Thomas Diamond: Whither Art Thou?
With the most unpleasant injuries to Randy Wells and Andrew Cashner, the Cubs have decided to call Casey Coleman and James Russell into starting roles. This surprises me -- I would like to see a little Thomas Diamond, if anyone.
Casey Coleman is a right-handed pitcher who has been a starter for the last two years in the minors, spending 2009 in Double-A and 2010 in Triple-A. He's not even yet 24 years old, and so he's been pitching in leagues older and more seasoned than him -- an impressive feat, no doubt.
Still, his track record of success leaves something to be desired:
2009: 4.04, -.-- (AA)
2010: 4.25, -.-- (AAA)
2010: 4.27, 4.97 (MLB)
He never really dominated AAA, which is kind of what you would like to see out of your MLB starters. His time in the majors does not appear so bad, but his good fortunes with home runs (a mere 4.5% HR/FB) spells bad tidings ahead.
For Casey Coleman -- him being such a young starter -- I think he's better suited to staying in AAA, keeping his contract status favorable for 2013 or 2014, when he can come up be Randy Wells 2.0.
I have been Long a proponent of using James Russell as a LOOGY. A quick look at his MLB splits and MiLB splits tells us he performs markedly better against left-handed batters than right-handers -- so much so that the Cubs really should not have Russell face right-handers.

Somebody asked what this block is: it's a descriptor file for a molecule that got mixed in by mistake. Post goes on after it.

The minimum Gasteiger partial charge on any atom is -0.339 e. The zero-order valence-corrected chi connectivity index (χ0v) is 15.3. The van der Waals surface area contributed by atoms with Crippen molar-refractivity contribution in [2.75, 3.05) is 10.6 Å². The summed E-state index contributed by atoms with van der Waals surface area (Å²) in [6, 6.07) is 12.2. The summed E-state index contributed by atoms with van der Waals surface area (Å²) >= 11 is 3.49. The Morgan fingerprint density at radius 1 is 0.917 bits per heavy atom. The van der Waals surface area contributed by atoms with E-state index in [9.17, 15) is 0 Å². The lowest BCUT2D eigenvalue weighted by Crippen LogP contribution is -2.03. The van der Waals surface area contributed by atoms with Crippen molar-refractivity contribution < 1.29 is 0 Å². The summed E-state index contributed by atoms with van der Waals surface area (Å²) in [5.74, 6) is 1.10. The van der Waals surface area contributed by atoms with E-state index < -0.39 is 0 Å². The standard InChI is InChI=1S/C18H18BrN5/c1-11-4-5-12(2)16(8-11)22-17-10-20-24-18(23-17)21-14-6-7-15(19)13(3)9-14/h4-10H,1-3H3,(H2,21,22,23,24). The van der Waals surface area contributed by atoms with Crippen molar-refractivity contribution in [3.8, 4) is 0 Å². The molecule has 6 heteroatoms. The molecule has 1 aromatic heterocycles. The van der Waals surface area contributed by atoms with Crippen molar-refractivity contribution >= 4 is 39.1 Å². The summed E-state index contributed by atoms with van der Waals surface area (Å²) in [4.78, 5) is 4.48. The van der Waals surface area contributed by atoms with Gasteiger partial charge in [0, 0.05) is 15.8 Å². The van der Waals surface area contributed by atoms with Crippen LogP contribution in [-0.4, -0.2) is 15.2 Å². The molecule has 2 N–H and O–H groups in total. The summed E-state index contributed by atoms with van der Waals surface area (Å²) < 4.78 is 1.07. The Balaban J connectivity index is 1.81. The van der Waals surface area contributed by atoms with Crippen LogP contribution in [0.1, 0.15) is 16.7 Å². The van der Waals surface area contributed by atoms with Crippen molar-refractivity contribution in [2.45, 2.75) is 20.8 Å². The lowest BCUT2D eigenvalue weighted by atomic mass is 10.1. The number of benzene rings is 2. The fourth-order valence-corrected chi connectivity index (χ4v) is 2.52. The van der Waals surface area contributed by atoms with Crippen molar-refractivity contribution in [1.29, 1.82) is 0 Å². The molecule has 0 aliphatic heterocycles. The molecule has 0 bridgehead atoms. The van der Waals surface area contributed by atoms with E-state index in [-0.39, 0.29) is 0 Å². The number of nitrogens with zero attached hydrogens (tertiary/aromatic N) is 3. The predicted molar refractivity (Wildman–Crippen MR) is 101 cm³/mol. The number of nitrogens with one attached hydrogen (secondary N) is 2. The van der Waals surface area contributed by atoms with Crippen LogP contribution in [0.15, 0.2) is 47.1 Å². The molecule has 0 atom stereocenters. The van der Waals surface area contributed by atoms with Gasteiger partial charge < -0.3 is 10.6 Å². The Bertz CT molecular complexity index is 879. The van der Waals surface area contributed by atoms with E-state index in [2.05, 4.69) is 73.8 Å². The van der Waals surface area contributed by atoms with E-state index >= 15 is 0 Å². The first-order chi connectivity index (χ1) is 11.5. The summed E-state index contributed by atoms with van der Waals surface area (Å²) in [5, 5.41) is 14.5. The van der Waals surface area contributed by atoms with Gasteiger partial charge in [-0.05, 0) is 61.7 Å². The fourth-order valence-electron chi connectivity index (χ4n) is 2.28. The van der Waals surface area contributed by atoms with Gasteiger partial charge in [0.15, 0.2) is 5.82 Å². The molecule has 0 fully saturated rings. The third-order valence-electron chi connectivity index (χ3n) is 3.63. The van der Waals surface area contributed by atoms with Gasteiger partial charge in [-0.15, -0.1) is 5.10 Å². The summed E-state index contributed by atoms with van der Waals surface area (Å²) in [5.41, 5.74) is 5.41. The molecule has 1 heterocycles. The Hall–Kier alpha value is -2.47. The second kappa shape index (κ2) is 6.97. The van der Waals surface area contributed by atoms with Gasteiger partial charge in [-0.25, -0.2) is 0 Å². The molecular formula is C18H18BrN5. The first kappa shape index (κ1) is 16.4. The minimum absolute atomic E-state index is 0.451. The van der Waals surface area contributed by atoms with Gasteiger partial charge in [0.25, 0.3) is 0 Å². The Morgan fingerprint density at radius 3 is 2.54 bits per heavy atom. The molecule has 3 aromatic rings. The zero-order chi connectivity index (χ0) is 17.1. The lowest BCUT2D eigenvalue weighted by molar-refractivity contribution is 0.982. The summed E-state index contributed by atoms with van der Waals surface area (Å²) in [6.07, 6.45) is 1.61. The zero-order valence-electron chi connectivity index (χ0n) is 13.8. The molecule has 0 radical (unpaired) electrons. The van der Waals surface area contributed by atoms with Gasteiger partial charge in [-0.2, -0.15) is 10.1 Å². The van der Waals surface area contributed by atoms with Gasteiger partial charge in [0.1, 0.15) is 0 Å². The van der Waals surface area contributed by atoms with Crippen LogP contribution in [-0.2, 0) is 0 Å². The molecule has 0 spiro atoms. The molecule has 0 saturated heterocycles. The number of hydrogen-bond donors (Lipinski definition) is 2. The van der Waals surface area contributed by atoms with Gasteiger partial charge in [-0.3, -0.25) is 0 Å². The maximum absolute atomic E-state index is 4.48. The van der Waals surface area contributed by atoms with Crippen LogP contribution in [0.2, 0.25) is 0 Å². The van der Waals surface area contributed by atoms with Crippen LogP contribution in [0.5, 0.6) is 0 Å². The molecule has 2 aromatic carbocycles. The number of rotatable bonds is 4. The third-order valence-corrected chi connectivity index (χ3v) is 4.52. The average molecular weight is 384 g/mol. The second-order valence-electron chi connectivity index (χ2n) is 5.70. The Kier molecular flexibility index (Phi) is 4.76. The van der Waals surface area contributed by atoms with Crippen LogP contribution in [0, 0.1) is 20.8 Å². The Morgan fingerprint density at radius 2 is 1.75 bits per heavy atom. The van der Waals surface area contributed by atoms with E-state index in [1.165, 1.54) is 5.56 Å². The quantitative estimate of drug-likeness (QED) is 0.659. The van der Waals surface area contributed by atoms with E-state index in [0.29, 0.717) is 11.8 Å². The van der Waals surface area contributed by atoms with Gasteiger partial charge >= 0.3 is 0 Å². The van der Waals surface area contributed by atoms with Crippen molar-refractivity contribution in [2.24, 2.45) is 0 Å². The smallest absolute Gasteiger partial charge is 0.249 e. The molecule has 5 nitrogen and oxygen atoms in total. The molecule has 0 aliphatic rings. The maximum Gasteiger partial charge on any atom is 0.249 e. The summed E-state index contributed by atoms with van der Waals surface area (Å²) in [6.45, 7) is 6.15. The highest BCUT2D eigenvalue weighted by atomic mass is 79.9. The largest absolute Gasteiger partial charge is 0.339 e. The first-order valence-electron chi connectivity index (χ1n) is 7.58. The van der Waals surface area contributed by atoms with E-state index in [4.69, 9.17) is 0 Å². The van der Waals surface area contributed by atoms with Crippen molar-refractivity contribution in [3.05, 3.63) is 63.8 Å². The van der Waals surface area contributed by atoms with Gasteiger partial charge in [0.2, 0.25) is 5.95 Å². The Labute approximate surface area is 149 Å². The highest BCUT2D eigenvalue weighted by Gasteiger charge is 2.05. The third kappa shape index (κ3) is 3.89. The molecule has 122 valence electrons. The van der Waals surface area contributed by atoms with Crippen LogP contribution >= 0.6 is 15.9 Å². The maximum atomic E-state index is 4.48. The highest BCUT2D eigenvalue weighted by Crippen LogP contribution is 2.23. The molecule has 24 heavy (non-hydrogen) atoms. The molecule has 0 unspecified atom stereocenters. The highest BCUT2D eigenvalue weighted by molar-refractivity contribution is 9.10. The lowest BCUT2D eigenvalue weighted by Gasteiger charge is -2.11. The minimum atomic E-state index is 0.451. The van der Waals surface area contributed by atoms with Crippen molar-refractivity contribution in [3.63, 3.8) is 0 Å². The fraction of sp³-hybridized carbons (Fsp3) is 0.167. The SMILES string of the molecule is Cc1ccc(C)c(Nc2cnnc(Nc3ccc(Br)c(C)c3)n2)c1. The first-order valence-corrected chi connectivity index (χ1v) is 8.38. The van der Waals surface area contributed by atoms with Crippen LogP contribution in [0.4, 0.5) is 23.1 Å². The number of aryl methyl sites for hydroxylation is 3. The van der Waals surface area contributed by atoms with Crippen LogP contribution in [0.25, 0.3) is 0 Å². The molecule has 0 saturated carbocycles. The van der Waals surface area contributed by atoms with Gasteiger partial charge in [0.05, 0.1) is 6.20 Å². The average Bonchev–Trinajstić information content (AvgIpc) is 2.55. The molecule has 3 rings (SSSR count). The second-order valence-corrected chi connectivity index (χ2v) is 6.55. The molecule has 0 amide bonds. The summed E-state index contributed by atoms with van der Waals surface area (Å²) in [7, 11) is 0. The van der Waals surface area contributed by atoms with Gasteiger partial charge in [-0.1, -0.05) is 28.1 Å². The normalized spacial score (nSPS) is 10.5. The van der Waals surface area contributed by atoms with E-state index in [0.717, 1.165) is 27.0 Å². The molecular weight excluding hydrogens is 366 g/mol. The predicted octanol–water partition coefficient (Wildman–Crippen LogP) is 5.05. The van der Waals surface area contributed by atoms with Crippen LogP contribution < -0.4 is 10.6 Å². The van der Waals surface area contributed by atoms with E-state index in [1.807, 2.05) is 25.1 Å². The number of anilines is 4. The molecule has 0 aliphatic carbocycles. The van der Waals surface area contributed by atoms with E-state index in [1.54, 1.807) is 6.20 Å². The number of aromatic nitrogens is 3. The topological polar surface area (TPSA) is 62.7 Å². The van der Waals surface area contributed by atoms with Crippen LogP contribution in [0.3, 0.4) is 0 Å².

Moreover, since 2009, he has started a grand total of 13 games -- 5 in Double-A, 7 in Triple-A. That is not a recipe for success.
In 2009, Russell did in fact pitch pretty well in with the Iowa Cubs (AAA). He mustered a 3.43 ERA and 3.85 FIP -- not bad. But this came on the merit of only 65 innings, mostly in relief. Moving him to a starting role in the majors seems like a daft gamble.
Thomas Diamond is a 28-year-old right handed starter whom the Cubs acquired from the Texas Rangers in 2010 -- whence they converted him to a starter. For Diamond, 2010 proved rather nifty: He posted a 3.16 ERA and 3.69 FIP over 21 starts with the Iowa Cubs.
Then, when Ted Lilly left and a few starters went down with injuries, Diamond found himself with the major league club. His first start or two with the team was pretty phenomenal, ironically soliciting a post from me in which I warned Cubs fans of Thomas Diamond.
Here's the deal, though:
- Diamond is not young, thereby limiting the incentive of keeping his contract status favorable.
- Diamond has success as an MLB starter (4.18 xFIP in 2010) and as a minor league starter.
- Diamond could pair with Sean Marshall (also older) and actually provide legit starting options if the Cubs choose to trade Ryan Dempster, Carlos Zambrano, or Randy Wells.